A commission studying the future of New Hampshire’s expanded Medicaid program is recommending that it continue for five years, but move toward a fully managed care model in 2019.
After two years of work, a committee of lawmakers, insurance officials and health care providers on Wednesday signed off on its final report, which will be used as the basis for legislation taken up next year.
The current expanded Medicaid program uses federal money to put about 43,000 low-income people on private insurance, but it will end in December 2018 if lawmakers don’t reauthorize it.
The commission said switching to managed care would provide more straightforward opportunities to address premium increases in the individual market and consistent benefits for all Medicaid participants. Members also said they hope doing so would increase competition among managed care companies because there would be a larger pool of people needing coverage.
New Hampshire’s traditional Medicaid program is a managed care program in which the state pays two insurers a set amount to care for Medicaid clients. When the state expanded Medicaid under the Affordable Care Act to include low-income adults under age 65, it used federal money to put the new participants on private insurance plans in the individual market. The committee is recommending that the expansion population be moved to the managed care model as well.
Republican state Sen. Jeb Bradley compared the report to a baseball player facing three balls and two strikes who advances via a walk.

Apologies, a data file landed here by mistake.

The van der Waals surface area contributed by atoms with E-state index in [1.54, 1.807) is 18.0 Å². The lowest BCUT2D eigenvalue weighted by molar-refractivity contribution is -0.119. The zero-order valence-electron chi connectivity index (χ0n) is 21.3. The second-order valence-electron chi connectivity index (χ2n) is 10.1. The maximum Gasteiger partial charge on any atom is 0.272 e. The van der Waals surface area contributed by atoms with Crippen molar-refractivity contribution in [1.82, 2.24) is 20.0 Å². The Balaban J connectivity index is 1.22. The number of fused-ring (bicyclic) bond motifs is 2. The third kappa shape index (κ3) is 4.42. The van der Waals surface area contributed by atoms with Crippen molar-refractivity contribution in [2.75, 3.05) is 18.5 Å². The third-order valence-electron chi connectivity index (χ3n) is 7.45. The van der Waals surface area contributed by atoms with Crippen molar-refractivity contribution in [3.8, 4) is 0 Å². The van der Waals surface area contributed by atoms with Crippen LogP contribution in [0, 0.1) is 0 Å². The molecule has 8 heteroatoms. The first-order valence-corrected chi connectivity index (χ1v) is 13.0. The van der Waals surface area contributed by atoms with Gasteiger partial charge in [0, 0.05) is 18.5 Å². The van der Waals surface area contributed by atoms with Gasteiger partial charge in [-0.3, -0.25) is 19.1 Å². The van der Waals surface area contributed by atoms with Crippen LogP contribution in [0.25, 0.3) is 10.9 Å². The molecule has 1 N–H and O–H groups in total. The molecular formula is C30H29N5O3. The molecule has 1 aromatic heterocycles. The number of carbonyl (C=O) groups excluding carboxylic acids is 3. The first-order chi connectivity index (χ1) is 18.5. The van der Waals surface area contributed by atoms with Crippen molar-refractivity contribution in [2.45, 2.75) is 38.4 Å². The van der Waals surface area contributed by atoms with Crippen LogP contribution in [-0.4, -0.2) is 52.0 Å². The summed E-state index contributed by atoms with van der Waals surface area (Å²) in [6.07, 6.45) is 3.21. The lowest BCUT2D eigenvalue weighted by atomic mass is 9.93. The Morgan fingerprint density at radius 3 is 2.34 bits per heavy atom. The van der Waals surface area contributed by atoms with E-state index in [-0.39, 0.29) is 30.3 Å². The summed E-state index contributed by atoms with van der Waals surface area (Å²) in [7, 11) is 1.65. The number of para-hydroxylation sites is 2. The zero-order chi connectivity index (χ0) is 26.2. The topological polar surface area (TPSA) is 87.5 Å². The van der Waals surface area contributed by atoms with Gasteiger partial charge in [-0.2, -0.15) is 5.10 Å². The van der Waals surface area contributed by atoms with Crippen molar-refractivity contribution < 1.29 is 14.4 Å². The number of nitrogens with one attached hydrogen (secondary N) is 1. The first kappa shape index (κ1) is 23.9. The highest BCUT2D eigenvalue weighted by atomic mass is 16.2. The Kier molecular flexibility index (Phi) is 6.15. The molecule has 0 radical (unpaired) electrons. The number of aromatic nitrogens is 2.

“We’ve gotten to first base,” said Bradley, of Wolfeboro. “That’s a good place to be, but there’s a long ways to go. We’re going to have to do a lot of work.”
The report also recommends higher reimbursement rates for those who provide mental health and substance use disorder services, and a transition period during which participants are assured coverage. The committee said managed care companies also should be required to help Medicaid recipients apply for new coverage if their income rises and they are no longer eligible for Medicaid.
The report does not make any recommendations on how to pay for the program. Federal officials recently expressed concern that New Hampshire may be out of compliance with federal rules because it relied on voluntary contributions from insurance companies and hospitals to cover some of the state’s costs.
New Hampshire also is one of eight states seeking a waiver from the federal government to add a work requirement for Medicaid recipients, something the administrator of the Centers for Medicare and Medicaid Services recently said she was open to.
The committee’s report was approved by a unanimous vote, though Sen. Sharon Carson, R-Londonderry, said she remains skeptical.
“I will go ahead and vote to move this forward because we’re moving in a good direction,” she said.